Chess Edinburgh lewischessmen2-75h 

Chandler Cornered

Bronzeman + Pirc playing Pirc + 70,000 Hoax?




I've been sent this. What is it? Where is it? and Why?

I would also like a closer look at the position. Any ideas?

Recently I showed a whole set of games with Knight promotions.
I was sent the following hairy game where Black has a won game but
after 19.Qb5+ plays all the natural out of check moves
but misses the under promotion with a Knight check that wins.



[Click here to replay the game]
J.McDade - srivatsan78

1.d4 d5 2.e4 dxe4 3.Nc3 Bf5 4.g4 Bg6 5.h4 h5 6.f4 hxg4 7.Qxg4 Nf6 8.Qd1 e6 9.Bc4 Nd5 10.Nge2 Rxh4 11.Rf1 Bb4 12.a3 Bxc3+ 13.bxc3 Bh5 14.f5 Nxc3 15.Qd2 Bxe2 16.Bxe2 Nxe2 17.Qxe2 Qxd4 18.fxe6 Qxa1 19.Qb5+ c6 20.exf7+ Kd7 21.Qxb7+ Ke6 22.Qc8+ Nd7 23.f8N+




Hey Geoff shows us a Pirc played by Pirc.

OK then. This brings us onto this week's instructive bit.
Vasja Pirc, 1907-1980. Yugoslav chess player.
(the correct pronunciation is Peerts but is universally pronounced Pirk).
He helped to popularise the opening that bears his name by playing it and
proving it is a perfectly playable COUNTER ATTACKING opening.

So let us see two Pirc's as played by Pirc.
After the moves:
1.e4 d6 2.d4 Nf6 3.Nc3 g6 4.f4 Bg7 5.Nf3 0-0 6.Bd3...
We reach this position. Black to play.










Well according to theory the best move here is 6...Na6 prepping c5.

prepping is a new chess word I've just invented.
Why? Well I've always wanted to invent a chess word containing three p's.

Does 6...c5 right away not work?
Good question. Seems a bit extreme to plonk a Knight on a6 prepping a move
when it seems OK without 6...Na6. It pokes the White centre and does not lose a pawn.

Let us see what the boys who write the books say:

Joe Gallagher in Starting Out: The Pirc/Modern (a good book by the way).
"...the immediate 6...c5 is ugly (7.dxc5 dxc5 8.e5)"
Well appearing ugly is not a valid reason to dismiss a move.

John Nunn in The Pirc for the Tournament Player.
"6...c5? White has no trouble keeping his pawn centre after this.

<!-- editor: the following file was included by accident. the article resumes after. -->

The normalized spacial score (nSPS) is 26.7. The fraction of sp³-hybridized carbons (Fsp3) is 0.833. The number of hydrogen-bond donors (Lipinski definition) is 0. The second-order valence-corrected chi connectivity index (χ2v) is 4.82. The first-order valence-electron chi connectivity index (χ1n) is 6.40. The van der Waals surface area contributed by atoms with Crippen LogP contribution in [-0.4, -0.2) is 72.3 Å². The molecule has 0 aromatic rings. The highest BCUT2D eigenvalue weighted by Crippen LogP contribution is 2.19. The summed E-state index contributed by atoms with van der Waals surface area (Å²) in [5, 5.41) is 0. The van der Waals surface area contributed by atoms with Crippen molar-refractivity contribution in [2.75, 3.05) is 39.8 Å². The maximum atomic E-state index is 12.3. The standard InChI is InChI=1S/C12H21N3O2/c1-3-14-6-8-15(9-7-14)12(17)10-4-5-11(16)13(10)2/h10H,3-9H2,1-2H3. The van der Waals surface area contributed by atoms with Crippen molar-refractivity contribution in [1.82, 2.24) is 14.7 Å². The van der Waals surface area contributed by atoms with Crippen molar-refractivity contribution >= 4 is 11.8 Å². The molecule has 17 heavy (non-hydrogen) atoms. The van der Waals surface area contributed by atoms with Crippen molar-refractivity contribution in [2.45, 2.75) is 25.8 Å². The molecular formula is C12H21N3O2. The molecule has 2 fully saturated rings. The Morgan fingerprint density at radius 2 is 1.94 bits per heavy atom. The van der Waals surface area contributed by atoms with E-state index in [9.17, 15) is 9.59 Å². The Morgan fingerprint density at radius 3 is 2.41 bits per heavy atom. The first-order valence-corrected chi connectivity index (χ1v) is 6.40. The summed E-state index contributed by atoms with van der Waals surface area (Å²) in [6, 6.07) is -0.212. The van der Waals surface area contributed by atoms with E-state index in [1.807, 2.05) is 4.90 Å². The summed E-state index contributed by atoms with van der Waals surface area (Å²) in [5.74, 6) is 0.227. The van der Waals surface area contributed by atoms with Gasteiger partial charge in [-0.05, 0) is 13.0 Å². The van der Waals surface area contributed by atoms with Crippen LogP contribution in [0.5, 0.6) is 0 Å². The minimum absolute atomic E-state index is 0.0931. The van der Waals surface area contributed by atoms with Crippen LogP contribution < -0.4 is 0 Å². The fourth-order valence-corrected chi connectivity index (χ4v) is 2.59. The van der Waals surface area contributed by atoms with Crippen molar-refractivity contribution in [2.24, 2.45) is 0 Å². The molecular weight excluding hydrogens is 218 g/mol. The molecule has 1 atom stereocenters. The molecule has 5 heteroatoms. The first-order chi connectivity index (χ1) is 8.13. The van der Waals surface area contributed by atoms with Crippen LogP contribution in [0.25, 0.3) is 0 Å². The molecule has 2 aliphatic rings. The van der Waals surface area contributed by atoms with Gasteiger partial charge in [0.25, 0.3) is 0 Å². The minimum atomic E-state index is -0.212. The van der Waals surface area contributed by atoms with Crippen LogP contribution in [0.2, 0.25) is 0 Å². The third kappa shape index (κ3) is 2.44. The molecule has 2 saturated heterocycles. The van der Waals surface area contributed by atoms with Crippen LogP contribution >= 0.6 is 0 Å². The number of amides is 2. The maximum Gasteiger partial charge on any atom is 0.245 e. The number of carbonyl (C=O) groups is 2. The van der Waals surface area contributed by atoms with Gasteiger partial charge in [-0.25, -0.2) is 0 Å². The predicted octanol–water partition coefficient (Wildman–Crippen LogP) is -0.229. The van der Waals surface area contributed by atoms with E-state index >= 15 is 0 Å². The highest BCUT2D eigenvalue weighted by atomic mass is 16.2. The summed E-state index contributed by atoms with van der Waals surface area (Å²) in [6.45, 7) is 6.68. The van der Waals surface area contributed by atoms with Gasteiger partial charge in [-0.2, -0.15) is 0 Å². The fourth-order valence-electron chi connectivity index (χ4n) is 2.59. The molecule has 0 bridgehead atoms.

7.dxc5 dxc5 8.e5 Nd5 9.Nxd5 Qxd5 10.Qe2 Nc6 11.Be4.










The outpost on d4 is easily covered by c3 when Black is left with less
space and no way to activate the Bishop on g7."

This is a better explanation but I would like to see a game in this line.
It's OK these GM's glancing at a position and nodding but us lesser lights
need examples so we too can nod in agreement.

Keene & Botterill in The Pirc Defence.
Go further;

"White has an excellent position. His pawn on e5 severely restricts the
Black pieces, in particular the cherished King's Bishop, and the disappearance
of pawns on the Q-file makes it more difficult for Black to remove the
White spearhead."

And they give us three games (White wins) to show us the way.
One of them is with Vasja Pirc as Black. Quite fitting he should lose
in such an instructive manner in his own opening so that we, who stand on
his shoulders, may learn.
This has a very amusing finish. All the action is taking place
on the Kingside yet the killer blow is 21.Rd1-a1.
H.Tan - V.Pirc, Hoogeveen, 1963.



[Click here to replay the game]
H.Tan - V.Pirc

1.e4 d6 2.d4 Nf6 3.Nc3 g6 4.f4 Bg7 5.Nf3 0-0 6.Bd3 c5 7.dxc5 dxc5 8.Qe2 Nc6 9.e5 Nd5 10.Nxd5 Qxd5 11.Be4 Qd7 12.Be3 b6 13.h4 Bb7 14.Rd1 Qg4 15.h5 Rad8 16.Rh4 Qe6 17.hxg6 hxg6 18.Ng5 Qxa2 19.Kf2 f5 20.Ra1


Of course 19...f5 is a bad 'un. But anything Black tries from that position
losses. Try it for yourself.

But we cannot finish with pioneer Pirc getting stomped.
Licking his wounds he improved the variation by replacing
6...c5 with 6...Nc6. Prepping e5.
D.Baretic - V.Pirc, Yugoslav Championship 1968


[Click here to replay the game]
D.Baretic - V.Pirc>

1.e4 d6 2.d4 Nf6 3.Nc3 g6 4.f4 Bg7 5.Nf3 0-0 6.Bd3 Nc6 7.Be3 e5 8.fxe5 dxe5 9.d5 Nd4 10.Nxe5 Nxd5 11.Bxd4 Nf4 12.Bf1 Ne6 13.Nxg6 Bxd4 14.Nxf8 Qh4+ 15.Kd2 Qf4+ 16.Kd3 Qe3+ 17.Kc4 Bxc3 18.bxc3 b5+ 19.Kxb5 [19.Kb3 Nc5+ 20.Kb2 Na4+ 21.Kb1 Nxc3+] 19...Rb8+



That was great Geoff. Now show us a Rook and Pawn ending.

Get lost you.

And now this...
I've been showing this newspaper cutting to everyone and his mum.



It's from The Metro, Wednesday, 29 August 2007.
Other papers also carry the same story.
Somebody has found a key with a brass tag
saying R.M.S. TITANIC.
They are claiming it belonged to second officer
David Blair who was a lookout on the Titanic.
He changed ship a few days before it sailed and
took this key with him.

It's meant to be the key to the binocular cabinet.
So because the cabinet was locked the lookouts
never saw the iceberg.

Imagine this scene aboard the Titanic.

"Gosh it's cold up here in the crows nest,
I can't see a thing, where are the binoculars?"

"Dave's got the key to the cabinet in his pocket."

"Never mind......What's that..?"

"What's what?"

And they also have a postcard from Dave saying;

"This is a magnificent ship, I feel very disappointed
I am not to make her first voyage
."

The key and postcard are up for auction next
month and are expected to fetch 70,000.


Surely the whole thing is a hoax.
The key to the binocular cabinet from the Titanic.
The postcard mentioning the first voyage.
The name Blair and the actual picture of David Blair.



That's George Bush.

Hmmmm.

I once found a white pawn on the beach at Portobello.
I also found a postcard from Captain Evans.

Dear Mrs Evans.

Lost pawn from chess set today. Never mind, I'll invent
a gambit where white gives up a pawn.

Weather fine, wish you were here.

Capt. Evans

xxx


My spellchecker has not popped on 'Prepping' maybe it is a word after all.
Never mind - I have hijaked it in the name of chess litrature.


Back to Chandler Cornered


Creative web design and Search Engine Optimisation by Spiderwriting Web Design